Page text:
I meant to link to Harrison Bergeron, but I think the kids distracted me. Great example of why equality of outcome is a bad idea.

    Anyone who reads that story is instinctively repulsed by the society described, yet the redistributionist approach is essentially identical, just restricted to wealth.

  4. Foo,

    Yes, makeup and surgery can work wonders. So why don't we provide an appearance safety net? Something to ask the redistributionists….

  5. Some kinds of wealth rightly belong to all of us, and ought to be redistributed/socialized. Other kinds rightly belong to the individual or the corporation, and ought not to be touched at all by taxation.

    But we've got it wrong about which is which, to my mind.

    What ought to be privatized is that which the individual or the corporation creates. To my mind, that means not taxing wages or sales or buildings.

    What ought to be socialized is that which the community creates, and that which nature provides. The two biggest categories are land value and natural resources.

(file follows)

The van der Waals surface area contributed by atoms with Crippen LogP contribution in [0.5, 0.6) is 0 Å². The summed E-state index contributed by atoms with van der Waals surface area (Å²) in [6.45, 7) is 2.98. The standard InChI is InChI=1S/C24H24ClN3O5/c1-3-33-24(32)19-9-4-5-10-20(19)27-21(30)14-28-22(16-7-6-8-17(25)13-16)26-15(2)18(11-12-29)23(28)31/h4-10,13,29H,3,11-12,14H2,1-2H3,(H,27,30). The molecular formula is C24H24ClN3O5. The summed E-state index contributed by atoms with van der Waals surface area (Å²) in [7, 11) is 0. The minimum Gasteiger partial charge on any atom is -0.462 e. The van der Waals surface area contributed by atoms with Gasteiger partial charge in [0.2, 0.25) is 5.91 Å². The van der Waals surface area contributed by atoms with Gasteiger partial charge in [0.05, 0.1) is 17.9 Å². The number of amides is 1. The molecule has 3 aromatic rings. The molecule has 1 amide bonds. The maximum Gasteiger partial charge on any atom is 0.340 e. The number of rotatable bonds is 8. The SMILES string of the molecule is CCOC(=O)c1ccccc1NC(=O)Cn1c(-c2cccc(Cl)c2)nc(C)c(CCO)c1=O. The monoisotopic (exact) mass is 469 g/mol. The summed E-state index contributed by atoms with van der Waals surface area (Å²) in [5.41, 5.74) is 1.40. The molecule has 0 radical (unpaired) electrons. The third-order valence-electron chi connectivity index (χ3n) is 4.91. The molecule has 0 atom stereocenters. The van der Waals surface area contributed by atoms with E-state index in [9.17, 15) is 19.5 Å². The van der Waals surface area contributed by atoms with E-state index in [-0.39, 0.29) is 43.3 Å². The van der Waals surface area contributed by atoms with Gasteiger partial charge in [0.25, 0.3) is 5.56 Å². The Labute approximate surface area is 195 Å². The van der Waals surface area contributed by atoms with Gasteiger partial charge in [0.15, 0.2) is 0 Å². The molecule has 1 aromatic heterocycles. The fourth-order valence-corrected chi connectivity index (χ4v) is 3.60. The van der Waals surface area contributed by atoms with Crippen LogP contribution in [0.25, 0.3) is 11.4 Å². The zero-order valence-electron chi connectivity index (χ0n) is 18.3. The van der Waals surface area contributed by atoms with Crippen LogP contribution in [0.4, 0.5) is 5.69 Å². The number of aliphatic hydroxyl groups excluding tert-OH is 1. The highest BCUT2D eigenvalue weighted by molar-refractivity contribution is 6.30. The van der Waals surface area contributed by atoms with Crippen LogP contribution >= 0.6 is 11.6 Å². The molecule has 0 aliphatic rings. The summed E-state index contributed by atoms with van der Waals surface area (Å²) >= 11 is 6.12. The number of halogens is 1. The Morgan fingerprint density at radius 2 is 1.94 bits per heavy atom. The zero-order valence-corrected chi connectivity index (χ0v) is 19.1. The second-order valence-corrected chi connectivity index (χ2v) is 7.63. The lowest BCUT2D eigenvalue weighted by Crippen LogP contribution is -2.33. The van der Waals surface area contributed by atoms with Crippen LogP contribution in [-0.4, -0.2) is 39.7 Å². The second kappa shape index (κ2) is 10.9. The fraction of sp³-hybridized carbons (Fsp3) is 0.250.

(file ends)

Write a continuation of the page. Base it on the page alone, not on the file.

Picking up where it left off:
Ought we to redistribute wealth that is from land value and natural resources? Absolutely!

    Ought we to redistribute wealth which individuals or corporations have created after paying the community for land value and finite/scarce natural resources? Not!

    You might take a look at Henry George's book "Progress and Poverty" for a very good discussion of the implications of getting this wrong, and of getting this right. See http://www.progressandpoverty.org/

  6. Anonymous

    You seem to be attacking a strawman. Progressives want a safety net for the poor, more or less as you propose. Is there anybody out there seriously proposing anything more than a miserly safety net?

    It seems the only people who use the term "wealth redistribution" are those who oppose progressive taxation.

    Could you provide some links to the "redistributionists" you refer to? Works of fiction and teenagers' blogs don't count.